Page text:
Appropriate vancomycin use in a Malaysian tertiary hospital based on current HICPAC recommendations
Introduction: Antibiotic resistance is a rapidly emerging problem. A major concern is methicillin-resistant Staphylococcus aureus (MRSA), especially in developing countries where cost-effectiveness is imperative. Restriction of vancomycin usage is necessary to reduce the emergence of vancomycin-resistant organisms. The aim of this study was to look into the appropriate use of vancomycin based on the Healthcare Infection Control Practices Advisory Committee (HICPAC) guidelines and to investigate serum levels of vancomycin.
Methodology: The study was performed retrospectively. Medical records of patients treated with vancomycin for the past year were identified and selected.
Results: Overall, 118 patients were treated with vancomycin. Appropriate use of vancomycin was significantly higher than inappropriate use (p = 0.001). Approximately 85% (n = 100) of patients were given vancomycin for treatment, whereas the rest were given it for prophylaxis. Appropriate use of vancomycin was observed in 67% (n = 79) of patients. However, there was still a high rate of inappropriate vancomycin use for prophylaxis and treatment (n = 39, 33.1%). The most common reason for inappropriate use was non-neutropenic and non-line related sepsis (n = 36, 30.8%). Therapeutic drug monitoring of vancomycin was performed in 79 patients (67%). Most patients (n = 53, 67%) demonstrated sub-therapeutic levels during the first measurement. There was no significant difference between trough levels achieved with a higher (> 15 mg/kg) versus a lower dose (< 15 mg/kg).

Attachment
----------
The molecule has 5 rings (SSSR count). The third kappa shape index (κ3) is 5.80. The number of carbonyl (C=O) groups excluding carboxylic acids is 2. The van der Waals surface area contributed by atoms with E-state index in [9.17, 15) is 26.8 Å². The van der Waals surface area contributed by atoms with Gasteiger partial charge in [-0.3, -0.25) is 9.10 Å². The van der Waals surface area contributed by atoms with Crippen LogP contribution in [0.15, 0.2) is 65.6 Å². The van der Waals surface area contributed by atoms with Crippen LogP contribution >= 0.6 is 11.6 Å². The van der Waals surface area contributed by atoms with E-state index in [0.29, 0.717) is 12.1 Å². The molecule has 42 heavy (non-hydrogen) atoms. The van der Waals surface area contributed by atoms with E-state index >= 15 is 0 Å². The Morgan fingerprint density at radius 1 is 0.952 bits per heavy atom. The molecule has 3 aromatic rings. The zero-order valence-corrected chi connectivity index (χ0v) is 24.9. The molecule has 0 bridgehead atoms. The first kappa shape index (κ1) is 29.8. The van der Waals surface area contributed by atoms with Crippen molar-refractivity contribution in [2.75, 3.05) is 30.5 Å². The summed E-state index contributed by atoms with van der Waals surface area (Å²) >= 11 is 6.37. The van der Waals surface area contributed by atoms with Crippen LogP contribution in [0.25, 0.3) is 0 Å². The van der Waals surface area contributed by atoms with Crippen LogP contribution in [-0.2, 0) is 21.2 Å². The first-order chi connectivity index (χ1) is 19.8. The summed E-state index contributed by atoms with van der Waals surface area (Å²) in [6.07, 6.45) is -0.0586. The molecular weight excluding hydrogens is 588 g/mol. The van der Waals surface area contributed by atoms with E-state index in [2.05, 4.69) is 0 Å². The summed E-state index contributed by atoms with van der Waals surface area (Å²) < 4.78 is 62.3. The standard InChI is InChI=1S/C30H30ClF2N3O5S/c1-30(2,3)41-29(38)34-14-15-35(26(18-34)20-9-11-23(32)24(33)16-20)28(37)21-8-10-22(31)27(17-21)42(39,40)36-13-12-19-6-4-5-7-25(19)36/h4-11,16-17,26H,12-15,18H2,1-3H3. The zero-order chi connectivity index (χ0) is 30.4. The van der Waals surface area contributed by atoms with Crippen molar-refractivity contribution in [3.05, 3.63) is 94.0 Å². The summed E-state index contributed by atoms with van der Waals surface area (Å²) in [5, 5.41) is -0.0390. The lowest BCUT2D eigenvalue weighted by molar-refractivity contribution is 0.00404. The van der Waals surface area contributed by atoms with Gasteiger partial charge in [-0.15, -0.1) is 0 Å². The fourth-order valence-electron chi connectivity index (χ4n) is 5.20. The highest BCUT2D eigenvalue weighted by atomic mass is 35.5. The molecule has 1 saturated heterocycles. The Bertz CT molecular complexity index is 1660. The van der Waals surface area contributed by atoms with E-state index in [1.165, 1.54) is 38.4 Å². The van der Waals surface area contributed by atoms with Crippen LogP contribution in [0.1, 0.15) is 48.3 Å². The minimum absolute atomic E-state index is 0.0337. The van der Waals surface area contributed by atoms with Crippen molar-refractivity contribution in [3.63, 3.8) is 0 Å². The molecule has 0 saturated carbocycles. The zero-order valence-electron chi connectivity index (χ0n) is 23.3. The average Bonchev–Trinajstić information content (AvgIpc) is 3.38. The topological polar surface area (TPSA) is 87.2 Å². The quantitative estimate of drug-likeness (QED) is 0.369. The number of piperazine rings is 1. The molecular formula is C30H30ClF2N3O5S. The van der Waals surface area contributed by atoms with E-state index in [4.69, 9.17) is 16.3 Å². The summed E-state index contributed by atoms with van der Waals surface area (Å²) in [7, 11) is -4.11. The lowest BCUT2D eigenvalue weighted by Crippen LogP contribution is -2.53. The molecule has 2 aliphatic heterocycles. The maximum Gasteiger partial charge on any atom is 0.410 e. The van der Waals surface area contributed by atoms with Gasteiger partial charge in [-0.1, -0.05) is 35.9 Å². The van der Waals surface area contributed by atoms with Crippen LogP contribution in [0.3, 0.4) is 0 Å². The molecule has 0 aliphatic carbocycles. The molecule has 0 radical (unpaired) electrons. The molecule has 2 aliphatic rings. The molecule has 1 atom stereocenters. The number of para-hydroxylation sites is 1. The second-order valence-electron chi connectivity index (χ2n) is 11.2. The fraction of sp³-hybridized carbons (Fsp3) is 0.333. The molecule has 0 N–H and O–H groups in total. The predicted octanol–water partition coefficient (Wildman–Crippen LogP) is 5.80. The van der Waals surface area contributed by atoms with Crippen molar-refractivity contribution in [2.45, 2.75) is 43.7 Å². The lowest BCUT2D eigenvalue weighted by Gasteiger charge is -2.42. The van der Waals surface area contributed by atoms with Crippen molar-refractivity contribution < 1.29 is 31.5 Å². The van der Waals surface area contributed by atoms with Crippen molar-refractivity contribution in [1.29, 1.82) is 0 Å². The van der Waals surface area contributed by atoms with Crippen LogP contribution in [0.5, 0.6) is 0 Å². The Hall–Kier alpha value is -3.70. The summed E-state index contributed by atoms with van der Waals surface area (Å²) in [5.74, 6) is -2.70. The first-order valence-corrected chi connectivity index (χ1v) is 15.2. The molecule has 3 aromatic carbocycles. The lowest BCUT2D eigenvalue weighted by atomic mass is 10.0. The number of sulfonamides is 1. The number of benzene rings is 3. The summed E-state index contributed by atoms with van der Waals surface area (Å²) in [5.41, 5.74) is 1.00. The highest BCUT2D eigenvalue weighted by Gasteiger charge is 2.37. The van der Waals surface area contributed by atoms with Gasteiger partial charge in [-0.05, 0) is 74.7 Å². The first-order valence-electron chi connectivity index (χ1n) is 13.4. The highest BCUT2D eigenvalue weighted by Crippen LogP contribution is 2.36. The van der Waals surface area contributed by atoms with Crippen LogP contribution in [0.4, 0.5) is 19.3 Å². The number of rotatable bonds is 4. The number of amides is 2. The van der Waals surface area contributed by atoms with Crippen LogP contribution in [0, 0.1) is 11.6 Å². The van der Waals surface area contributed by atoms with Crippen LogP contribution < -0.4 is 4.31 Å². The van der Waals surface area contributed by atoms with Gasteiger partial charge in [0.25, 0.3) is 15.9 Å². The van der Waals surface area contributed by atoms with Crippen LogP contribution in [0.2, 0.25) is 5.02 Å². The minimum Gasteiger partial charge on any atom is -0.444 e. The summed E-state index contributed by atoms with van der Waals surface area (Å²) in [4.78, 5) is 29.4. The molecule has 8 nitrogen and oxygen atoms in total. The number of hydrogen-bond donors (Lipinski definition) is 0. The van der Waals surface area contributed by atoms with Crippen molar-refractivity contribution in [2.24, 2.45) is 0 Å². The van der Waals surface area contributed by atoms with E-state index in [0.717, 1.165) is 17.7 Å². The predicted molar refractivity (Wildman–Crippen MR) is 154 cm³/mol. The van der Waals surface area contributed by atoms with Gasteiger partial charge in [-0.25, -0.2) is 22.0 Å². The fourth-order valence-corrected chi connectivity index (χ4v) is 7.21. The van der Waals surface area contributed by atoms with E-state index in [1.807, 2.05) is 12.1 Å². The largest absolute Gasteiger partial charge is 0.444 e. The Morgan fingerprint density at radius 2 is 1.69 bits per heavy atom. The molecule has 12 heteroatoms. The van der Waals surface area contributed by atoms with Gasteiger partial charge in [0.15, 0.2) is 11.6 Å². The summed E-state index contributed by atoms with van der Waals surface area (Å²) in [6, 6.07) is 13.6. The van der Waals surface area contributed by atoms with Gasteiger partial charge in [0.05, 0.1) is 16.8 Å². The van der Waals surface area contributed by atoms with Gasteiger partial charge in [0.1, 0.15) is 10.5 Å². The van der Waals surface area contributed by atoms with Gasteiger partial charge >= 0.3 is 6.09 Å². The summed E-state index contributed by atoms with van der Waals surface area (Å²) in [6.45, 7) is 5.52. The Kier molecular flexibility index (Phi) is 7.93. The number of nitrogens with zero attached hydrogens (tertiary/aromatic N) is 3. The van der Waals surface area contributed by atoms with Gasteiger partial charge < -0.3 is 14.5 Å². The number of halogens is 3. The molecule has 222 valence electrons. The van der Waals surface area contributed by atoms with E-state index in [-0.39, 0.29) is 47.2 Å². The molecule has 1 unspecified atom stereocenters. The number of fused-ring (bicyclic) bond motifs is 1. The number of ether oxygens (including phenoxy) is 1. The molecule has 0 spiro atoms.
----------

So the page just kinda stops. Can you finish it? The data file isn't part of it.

Conclusions: This study demonstrates that there was still a high level of inappropriate vancomycin use, which could potentially contribute to vancomycin resistance.
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